Ally Gago:

Ally Gago
Women's and Gender Studies major, Studio Art minor
Immaculate Infection
artist's book; cardboard, fabric, wood, cotton thread, acrylic, printed material
tangle of thin paper strands with black text printed on them nested with white paper balls with spots

This year has been tumultuous for a variety of reasons, most notably the global pandemic  that has upended our sense of daily routine and comfort. As I left Wellesley last year in March  during the middle of my junior year, I was unsure what my senior year was going to look like. As  I write this reflection currently, a few days out from being released from COVID-19 isolation, I  can look back on the past few months with amazement at how much has happened. Time has been  so weird recently, both going so fast and so slow. I wanted to create a time capsule in the form of  my final project.  

Primarily, this project is an exploration of the artist book as archive. I have been keeping  record of all the emails sent by administration regarding COVID-19. I have a penchant for saving  emails in different folders, and these emails seemed like they would be important to be able to  look back on, so I began saving them all in a folder called “Spring 2020/COVID-19”. I had plans  to delete them when COVID was over and we were back to normal – at this point in time, I do not  know when that will be. For this project, I selected various emails that were the most important to  me – the email that sent us home for the semester, the email detailing the plans for the fall semester,  the email detailing the first COVID case on campus – and edited them all together, removing  punctuation and space from the text. I decided it was not so much important that viewers be able  to see the text and read specific words, but instead know that words from the emails were present in the book.  

This project consists of an artist book in the format of a clamshell box filled with shredded  text. Nestled amongst the shredded text are the representations of four COVID viruses – comprised  of cotton yarn, text, and the iconic red proteins – as well as two printed gloves with virus-free cells  inside of them. I chose red to be the only color I used in this project, as that is the color that we all  associate with the virus. 

During its production, this project took a more personal turn, being diagnosed with  COVID-19 myself and experiencing everything that follows. I moved out of my room and into  isolation. I experienced the wide array of symptoms that COVID-19 causes. Starting this project  and getting into the studio to print was delayed thanks to the virus. The more I thought about  things, the more ironic this project became. What were the chances that I would be working on a  COVID-related project and get COVID? The title was even inspired by what my parents decided  to call my infection with COVID – the “immaculate infection,” since it seemed to come out of thin  air.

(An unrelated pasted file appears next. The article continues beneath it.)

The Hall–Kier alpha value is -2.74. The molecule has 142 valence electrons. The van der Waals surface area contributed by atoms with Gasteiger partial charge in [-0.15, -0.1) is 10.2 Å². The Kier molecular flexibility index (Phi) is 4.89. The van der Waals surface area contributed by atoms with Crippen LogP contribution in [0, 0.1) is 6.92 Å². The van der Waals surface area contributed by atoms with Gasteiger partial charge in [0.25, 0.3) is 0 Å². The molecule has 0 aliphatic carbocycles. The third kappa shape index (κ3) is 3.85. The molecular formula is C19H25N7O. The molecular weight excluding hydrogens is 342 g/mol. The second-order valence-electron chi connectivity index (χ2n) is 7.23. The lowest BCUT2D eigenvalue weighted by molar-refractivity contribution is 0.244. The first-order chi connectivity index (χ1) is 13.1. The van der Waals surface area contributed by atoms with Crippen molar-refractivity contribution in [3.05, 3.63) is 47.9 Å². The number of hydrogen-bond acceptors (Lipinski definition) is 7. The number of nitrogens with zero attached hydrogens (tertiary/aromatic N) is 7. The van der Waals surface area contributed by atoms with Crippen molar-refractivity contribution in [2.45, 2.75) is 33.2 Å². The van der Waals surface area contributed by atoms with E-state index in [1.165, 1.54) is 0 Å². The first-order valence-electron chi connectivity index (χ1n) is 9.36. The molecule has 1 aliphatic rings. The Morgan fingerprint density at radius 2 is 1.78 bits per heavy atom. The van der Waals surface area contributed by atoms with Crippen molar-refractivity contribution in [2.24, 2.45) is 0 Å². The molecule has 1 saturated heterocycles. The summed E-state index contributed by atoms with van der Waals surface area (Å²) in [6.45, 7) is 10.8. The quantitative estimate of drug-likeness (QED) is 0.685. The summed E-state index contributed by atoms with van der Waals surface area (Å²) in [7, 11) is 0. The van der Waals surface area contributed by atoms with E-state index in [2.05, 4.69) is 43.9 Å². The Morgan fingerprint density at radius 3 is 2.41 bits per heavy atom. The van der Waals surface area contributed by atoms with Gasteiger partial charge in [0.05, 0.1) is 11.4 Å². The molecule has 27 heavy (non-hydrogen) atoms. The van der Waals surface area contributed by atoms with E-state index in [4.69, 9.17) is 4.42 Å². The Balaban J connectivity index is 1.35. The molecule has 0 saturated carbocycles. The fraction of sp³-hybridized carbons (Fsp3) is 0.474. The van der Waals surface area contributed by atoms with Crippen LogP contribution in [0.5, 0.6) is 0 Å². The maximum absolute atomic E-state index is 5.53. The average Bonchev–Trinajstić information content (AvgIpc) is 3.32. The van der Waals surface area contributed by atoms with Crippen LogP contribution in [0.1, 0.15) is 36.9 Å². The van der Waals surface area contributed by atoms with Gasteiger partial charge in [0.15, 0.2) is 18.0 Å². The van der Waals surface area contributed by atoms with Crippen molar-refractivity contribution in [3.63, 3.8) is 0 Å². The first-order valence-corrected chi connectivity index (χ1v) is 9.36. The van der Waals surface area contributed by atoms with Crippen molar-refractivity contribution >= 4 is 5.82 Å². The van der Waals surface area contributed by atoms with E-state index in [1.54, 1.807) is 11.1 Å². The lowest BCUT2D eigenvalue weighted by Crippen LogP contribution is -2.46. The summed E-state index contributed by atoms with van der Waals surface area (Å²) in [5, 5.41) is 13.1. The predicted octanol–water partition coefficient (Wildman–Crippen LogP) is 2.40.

I am curious to see how this project’s relevance changes as we get further and further away  from living in a pandemic. Right now, all we can think about is COVID – everything we do now  is influenced by the virus. Will this artist books still have the same impact five years from now? 

Or will COVID be a distant memory? How will this artist book serve as an archive of what it was  like to be a college student during the pandemic? Although the viewer cannot currently interact  with the book in person due to COVID restrictions, my hope is that one day viewers will be able  to touch the book, interact with the “viruses,” and reflect on past COVID-times. 


oil on canvas


large arrangement of triangle paintings, blue backgrounds with multicolored eyes

Can we perceive the gaze of an inanimate object? 

Comprised of dozens of individual eyes, this octaptych is an exploration of how the viewer  interacts with the gaze of a subject of a painting. With the format I chose, I wanted to represent a  gaze that was seemingly infinite, with nowhere for the viewer to rest their eyes and escape.  Although on a flat plane, the eyes appear to be drawing the viewer in to the center of the star,  encouraging them to get closer and stare back at the inquisitive eyes. 

What does it mean for a painting to stare (quite literally) at you? 

My work often dances around the disconcerting. It has been a goal of mine to present the viewer  with an image peppered with tiny details that become more apparent the longer they view the work. Something – sometimes a very prominent part of the painting, other times a very minor part – is  always created to be slightly off-putting. This final project is no different, what with dozens of disembodied eyes peering at the viewer amidst a midnight-blue skin. Although the eyes are fairly  life-like, something about them prevents us from perceiving them as totally human. 

Who do these eyes belong to?  

Although this work is primarily meant to be disconcerting, the arrangement of the eight canvases  is also representative of the spiritual. With this painting, I hoped to create a reverent, yet agitated  atmosphere. The star formation the canvases are arranged in, along with the multitude of earth toned eyes on a dark-blue canvas, washes the viewer with a sense of peace, yet the work begs the  question as to the origin of the eyes. I drew upon Biblical descriptions of angels (or seraphim) to  produce the final version of this work, implying that the owners of these eyes might be  otherworldly. 

What are they watching?  

The eyes are watching the viewer – just looking, watching, and observing.